Low pay may bring NC teacher shortage

June 25, 2013 

After flirting briefly with teacher salaries at the national average some years ago, North Carolina has been in a steady decline, to the point that currently the state is 46th in the nation in teacher pay. That’s disgraceful in a state that has long boasted of being more progressive than others in the Deep South and has advertised itself as a place that values education.

But now, welcome to the era of devaluation, thanks to Republicans in charge of the General Assembly. Not only have they failed to answer the need for higher teacher pay, they’ve acted in a multitude of ways that essentially belittle what those public school teachers do. They’re pushed vouchers for those parents who believe their kids would be better off in private schools, though the public system has remarkable opportunities for children of all needs. They want to expand charter schools, which are public schools on a longer leash, as if to say regular public schools aren’t working.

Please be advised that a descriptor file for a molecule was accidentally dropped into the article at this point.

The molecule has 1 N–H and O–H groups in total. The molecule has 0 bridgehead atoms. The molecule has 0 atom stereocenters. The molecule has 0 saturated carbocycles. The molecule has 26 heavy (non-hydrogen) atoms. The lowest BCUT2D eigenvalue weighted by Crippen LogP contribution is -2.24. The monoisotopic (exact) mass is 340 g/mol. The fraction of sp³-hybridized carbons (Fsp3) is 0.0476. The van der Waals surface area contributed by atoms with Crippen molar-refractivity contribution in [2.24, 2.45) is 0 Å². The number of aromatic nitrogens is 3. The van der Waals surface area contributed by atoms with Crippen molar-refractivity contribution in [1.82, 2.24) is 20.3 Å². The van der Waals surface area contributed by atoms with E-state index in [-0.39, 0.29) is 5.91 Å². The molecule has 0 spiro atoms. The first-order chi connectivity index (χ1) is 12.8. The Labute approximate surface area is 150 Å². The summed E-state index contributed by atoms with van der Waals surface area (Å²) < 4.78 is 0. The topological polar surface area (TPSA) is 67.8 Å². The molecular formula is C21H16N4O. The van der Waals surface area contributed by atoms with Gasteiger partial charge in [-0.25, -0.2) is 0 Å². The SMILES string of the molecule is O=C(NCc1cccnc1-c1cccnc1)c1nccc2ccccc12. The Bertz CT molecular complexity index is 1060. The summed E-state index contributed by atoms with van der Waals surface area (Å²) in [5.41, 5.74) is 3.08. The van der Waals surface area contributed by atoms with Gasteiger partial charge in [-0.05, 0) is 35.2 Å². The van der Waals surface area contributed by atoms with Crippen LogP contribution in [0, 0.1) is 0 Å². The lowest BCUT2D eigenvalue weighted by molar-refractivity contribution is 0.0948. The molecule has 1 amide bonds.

And pay? Forget about it. In fact, some Republicans have criticized public school teachers just for sport, in part because GOP office-holders believe the teachers are primarily a Democratic-leaning group.

So take state Superintendent June Atkinson seriously when she warns, as she did recently to the Asheville Citizen-Times, that absent action on pay and benefits, North Carolina is certain to face a teacher shortage.

“We are losing ground,” Atkinson said, “and unfortunately there has been a national movement to disparage teachers, to say that our public schools are broken and our teachers are sorry. That tears at the mindsets of our teachers, who are working really hard every day.”

Atkinson, a Democrat, recently asked lawmakers to consider exempting public school teachers from the state’s personal income tax, but that of course fell short. Republicans are focused instead on giving breaks to business and to wealthy individuals.

A shortage is simply inevitable. If a beginning teacher can make more immediately, a lot more, in another state and have a more handsome pay scale over the course of his or her career, how could any teacher who aspired to have a family or achieve some security pass up such an opportunity?

North Carolina has been lucky to get by on the cheap, to draw good teachers who believe in their cause. But our luck is going to run out.

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